Opponents of the settlement, which would give Google the right to digitize millions of out-of-print books, say it would hurt competition for digital books. The Justice Department is now investigating the antitrust implications of the settlement.
"It doesn't seem right that you should do something-kind of get a prize for violating a large series of copyrights," said Bezos, speaking at Wired's "Disruptive by Design" conference at New York's Morgan Library. Certainly, the Amazon.com founder and CEO wouldn't want anything to impede the company's efforts to offer a growing catalog of digital books through the Kindle and the new, large-screen Kindle DX.
With 300,000 e-books now in stock, sales via the Kindle already make up 35% of the total where both a physical and online version are available. "Internally, we were startled and astonished by that," said Bezos.
Asked about possible sticker shock for the Kindle-the DX goes for $489 and the smaller model, $359-Bezos maintained it was actually "an unbelievably low price" for a device with a sophisticated computer inside, large screen and 3G radio.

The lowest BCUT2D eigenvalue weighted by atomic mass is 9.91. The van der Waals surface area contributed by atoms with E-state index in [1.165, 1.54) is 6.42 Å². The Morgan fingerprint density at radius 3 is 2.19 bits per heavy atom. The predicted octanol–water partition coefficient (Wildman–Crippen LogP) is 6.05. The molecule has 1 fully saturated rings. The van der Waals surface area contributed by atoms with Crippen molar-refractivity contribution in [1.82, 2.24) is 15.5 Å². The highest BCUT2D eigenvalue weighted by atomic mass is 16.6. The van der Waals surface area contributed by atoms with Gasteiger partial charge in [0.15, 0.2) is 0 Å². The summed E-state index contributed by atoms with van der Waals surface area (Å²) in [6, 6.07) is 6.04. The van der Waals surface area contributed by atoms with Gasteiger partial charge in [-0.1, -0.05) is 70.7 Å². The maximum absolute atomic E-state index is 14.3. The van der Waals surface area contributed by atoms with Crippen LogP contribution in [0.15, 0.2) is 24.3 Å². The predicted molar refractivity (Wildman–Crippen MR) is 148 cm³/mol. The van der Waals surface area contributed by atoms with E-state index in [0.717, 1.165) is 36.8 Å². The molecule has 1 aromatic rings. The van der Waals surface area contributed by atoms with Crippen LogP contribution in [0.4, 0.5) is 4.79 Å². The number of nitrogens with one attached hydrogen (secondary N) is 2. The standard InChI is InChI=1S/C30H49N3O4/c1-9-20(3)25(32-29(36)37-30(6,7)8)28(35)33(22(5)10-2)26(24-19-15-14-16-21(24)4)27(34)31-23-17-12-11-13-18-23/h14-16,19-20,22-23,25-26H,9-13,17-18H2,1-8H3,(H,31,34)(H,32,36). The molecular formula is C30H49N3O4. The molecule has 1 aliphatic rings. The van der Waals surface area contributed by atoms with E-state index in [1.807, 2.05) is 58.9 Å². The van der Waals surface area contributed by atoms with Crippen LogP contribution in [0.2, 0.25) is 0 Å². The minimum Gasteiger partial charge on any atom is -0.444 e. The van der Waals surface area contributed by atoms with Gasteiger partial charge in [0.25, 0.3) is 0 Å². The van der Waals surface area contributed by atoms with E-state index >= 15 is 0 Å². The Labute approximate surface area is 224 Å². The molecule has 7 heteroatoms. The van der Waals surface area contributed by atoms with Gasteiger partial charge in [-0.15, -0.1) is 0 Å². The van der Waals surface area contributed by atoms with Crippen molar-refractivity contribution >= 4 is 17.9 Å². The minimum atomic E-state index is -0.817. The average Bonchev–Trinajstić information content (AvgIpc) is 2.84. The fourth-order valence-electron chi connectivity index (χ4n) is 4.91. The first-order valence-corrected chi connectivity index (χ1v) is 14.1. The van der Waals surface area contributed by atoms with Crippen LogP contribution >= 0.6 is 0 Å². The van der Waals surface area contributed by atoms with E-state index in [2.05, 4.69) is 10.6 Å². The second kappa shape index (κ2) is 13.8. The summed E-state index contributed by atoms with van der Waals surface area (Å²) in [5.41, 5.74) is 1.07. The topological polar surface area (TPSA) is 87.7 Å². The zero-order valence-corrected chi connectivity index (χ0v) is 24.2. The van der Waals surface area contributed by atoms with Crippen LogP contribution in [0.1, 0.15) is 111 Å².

He explained that Amazon had considered different pricing models for the Kindle, more akin to cell phone strategies, where the cost of the device is subsidized but the customer pay monthly fees for a data plan. "So far the market has responded well to our approach," he said.
Still, isn't it a lot to pay for a device that only does one thing? "Reading is an important enough activity that it deserves a purpose-built device," reasoned Bezos. "It's a myth that multi-purpose devices are always better."
Of course, Apple could make compelling argument that you can get the Kindle app for your new iPhone 3GS along with access to 50,000 other apps, iTunes, messaging, video, a touchscreen keyboard, and a phone, among other things, for just $199. (Not including the two-year contract and monthly data plan.)
One thing for sure, Bezos isn't going back to old-fashioned books. "I'm grumpy when I'm forced to read a physical book," he complained.